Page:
Both Sara Serpa and Ran Blake have made names for themselves courageously attempting to explore the nature of pure sound – Ms. Serpa, by creating her own vortex for her voice into which she dives heart first and Mr. Blake by doing likewise but with the piano. To undertake this odyssey by using just improvisation is one thing, but throwing the song form into the mix is quite another. But for this duo pushing the boundaries of the song-form, as if to prove its elasticity, creates a bewildering array of possibilities all of which have been explored on this album, Kitano Noir. This is not a first for either artist – not by any stretch of imagination: Ran Blake has made several remarkable records with Christine Correa and Dominique Eade and this one with Sara Serpa has several ones of her own.
However, although well represented on other discs, the present recording is a welcome addition to the repertoire of both Ms. Serpa and Mr. Blake. True improvisations by them with the voice or on an instrument are by definition always ‘new’, the excitement is ‘in the chase’. And here is a classic example, a mix of solo and duo stretching that is emotionally intense, melodically and rhythmically rich – a heady mix fit for the gods. It features Sara Serpa’s heady soprano incomparably scored with characteristically piquant touches in the right hand of Ran Blake together with glowing support from the heavier rumbling of his left hand. The programme itself is also an intertwining of solo material – for both musicians – and duo performances, giving them enough opportunities to rest and recharge their collective batteries.
One of the most remarkable aspects of this album is that songs vary in style even though the artists and their instruments are the same. This must have taken some doing as it is often hard to vary style and content dramatically without disturbing the intimacy of the duet. But the ingenuity of these two musicians knows no bounds really and often the quest for the purity of sound reaches such lengths that you feel privy to some kind of spiritual experience. There is nothing sacred about the music though and the secular songs range from classic American songs to music by Duke Ellington and Thelonious Monk, but mostly beautifully stark originals by Ran Blake. The latter are most impressive and the centrepiece of this repertory is “Indian Winter” which emulates no one and which, like “Field Cry” just might be the ones to break into the circle that surrounds the absolute “purity” of sound.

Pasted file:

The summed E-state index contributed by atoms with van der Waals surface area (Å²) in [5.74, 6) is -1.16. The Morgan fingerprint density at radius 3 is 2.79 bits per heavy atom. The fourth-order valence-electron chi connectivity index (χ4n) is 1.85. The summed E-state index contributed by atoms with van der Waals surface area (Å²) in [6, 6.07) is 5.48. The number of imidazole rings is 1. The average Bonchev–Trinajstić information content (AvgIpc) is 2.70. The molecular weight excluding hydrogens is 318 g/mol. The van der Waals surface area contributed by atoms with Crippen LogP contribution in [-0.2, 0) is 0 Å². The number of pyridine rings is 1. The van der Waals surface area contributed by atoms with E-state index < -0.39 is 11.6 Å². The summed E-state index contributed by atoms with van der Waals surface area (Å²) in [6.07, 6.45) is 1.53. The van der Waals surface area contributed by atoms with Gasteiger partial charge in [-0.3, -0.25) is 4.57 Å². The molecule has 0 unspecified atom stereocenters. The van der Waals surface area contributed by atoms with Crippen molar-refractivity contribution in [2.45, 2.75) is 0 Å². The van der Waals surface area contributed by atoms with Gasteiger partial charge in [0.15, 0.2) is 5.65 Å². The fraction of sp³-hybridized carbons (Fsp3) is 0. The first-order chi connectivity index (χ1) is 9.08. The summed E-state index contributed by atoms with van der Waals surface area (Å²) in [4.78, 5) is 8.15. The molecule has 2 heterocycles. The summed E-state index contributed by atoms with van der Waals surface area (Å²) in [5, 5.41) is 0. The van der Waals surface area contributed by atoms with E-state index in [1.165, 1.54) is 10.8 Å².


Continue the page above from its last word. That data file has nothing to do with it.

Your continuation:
The directness and utter elegance of the music especially in those songs say much about Sara Serpa and if you have not heard Ran Blake’s music before these introductions to this fine composer will be hard to beat – they are definitely the discoveries of the year for me as well. Homophonic textures inform both vocal and instrumental music here. Far more often, though, enjoyment is unalloyed whether in the ideal pacing and colouring including some exquisite floated pianissimos of Ran Blake compositions throughout the album especially in the aqueous delicacy of “Short Life of Barbara Monk” or the wondering tenderness of both performers in “Good Morning Heartache” with its magical, harmonically audacious evocation of the palpitating heart. For something like this to succeed the sound engineering has to be top drawer. And that it certainly is.
Track List: Field Cry; When Sunny Gets Blue; Curtis; Fine and Dandy; Cry Wolf; Mãe Preta; Indian Winter; Mood Indigo; Moonride; Round Midnight; Addio Lugano; Get Out Of Town; Driftwood; Short Life Of Barbara Monk; Good Morning Heartache; Sing A Rainbow.
Personnel: Sara Serpa: voice; Ran Blake: piano.
About Sara Serpa
I am fascinated by the sound of the human voice. My task as a teacher is to hear the student attentively, helping him/her to discover his/her own sound and connect deeper with the process of music making through an arsenal of exercises that explore body movement, letting go of unnecessary tensions. Read more…
About Ran Blake
In a career that now spans five decades, pianist Ran Blake has created a unique niche in improvised music as an artist and educator. With a characteristic mix of spontaneous solos, modern classical tonalities, the great American blues and gospel traditions, and themes from classic Film Noir, Blake’s singular sound has earned a dedicated following all over the world. Read more…
Main Photograph © Stéphane Deschamps